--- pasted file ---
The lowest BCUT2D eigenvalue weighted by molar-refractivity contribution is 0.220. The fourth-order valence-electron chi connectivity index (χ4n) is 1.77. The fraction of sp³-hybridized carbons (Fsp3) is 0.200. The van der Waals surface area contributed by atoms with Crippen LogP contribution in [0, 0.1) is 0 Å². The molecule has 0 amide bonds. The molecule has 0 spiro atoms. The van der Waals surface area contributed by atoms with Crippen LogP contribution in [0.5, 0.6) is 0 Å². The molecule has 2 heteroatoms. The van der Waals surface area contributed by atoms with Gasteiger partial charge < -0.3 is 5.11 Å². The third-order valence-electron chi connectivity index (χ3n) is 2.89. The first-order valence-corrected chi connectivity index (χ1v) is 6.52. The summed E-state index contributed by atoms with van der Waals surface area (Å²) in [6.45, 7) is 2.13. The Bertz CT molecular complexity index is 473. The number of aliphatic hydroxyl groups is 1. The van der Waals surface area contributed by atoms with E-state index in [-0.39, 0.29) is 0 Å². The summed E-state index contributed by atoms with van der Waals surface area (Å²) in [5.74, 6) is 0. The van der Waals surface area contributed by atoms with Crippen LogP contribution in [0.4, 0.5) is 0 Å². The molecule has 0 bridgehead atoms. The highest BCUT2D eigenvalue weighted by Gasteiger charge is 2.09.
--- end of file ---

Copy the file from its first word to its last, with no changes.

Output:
The lowest BCUT2D eigenvalue weighted by molar-refractivity contribution is 0.220. The fourth-order valence-electron chi connectivity index (χ4n) is 1.77. The fraction of sp³-hybridized carbons (Fsp3) is 0.200. The van der Waals surface area contributed by atoms with Crippen LogP contribution in [0, 0.1) is 0 Å². The molecule has 0 amide bonds. The molecule has 0 spiro atoms. The van der Waals surface area contributed by atoms with Crippen LogP contribution in [0.5, 0.6) is 0 Å². The molecule has 2 heteroatoms. The van der Waals surface area contributed by atoms with Gasteiger partial charge < -0.3 is 5.11 Å². The third-order valence-electron chi connectivity index (χ3n) is 2.89. The first-order valence-corrected chi connectivity index (χ1v) is 6.52. The summed E-state index contributed by atoms with van der Waals surface area (Å²) in [6.45, 7) is 2.13. The Bertz CT molecular complexity index is 473. The number of aliphatic hydroxyl groups is 1. The van der Waals surface area contributed by atoms with E-state index in [-0.39, 0.29) is 0 Å². The summed E-state index contributed by atoms with van der Waals surface area (Å²) in [5.74, 6) is 0. The van der Waals surface area contributed by atoms with Crippen LogP contribution in [0.4, 0.5) is 0 Å². The molecule has 0 bridgehead atoms. The highest BCUT2D eigenvalue weighted by Gasteiger charge is 2.09.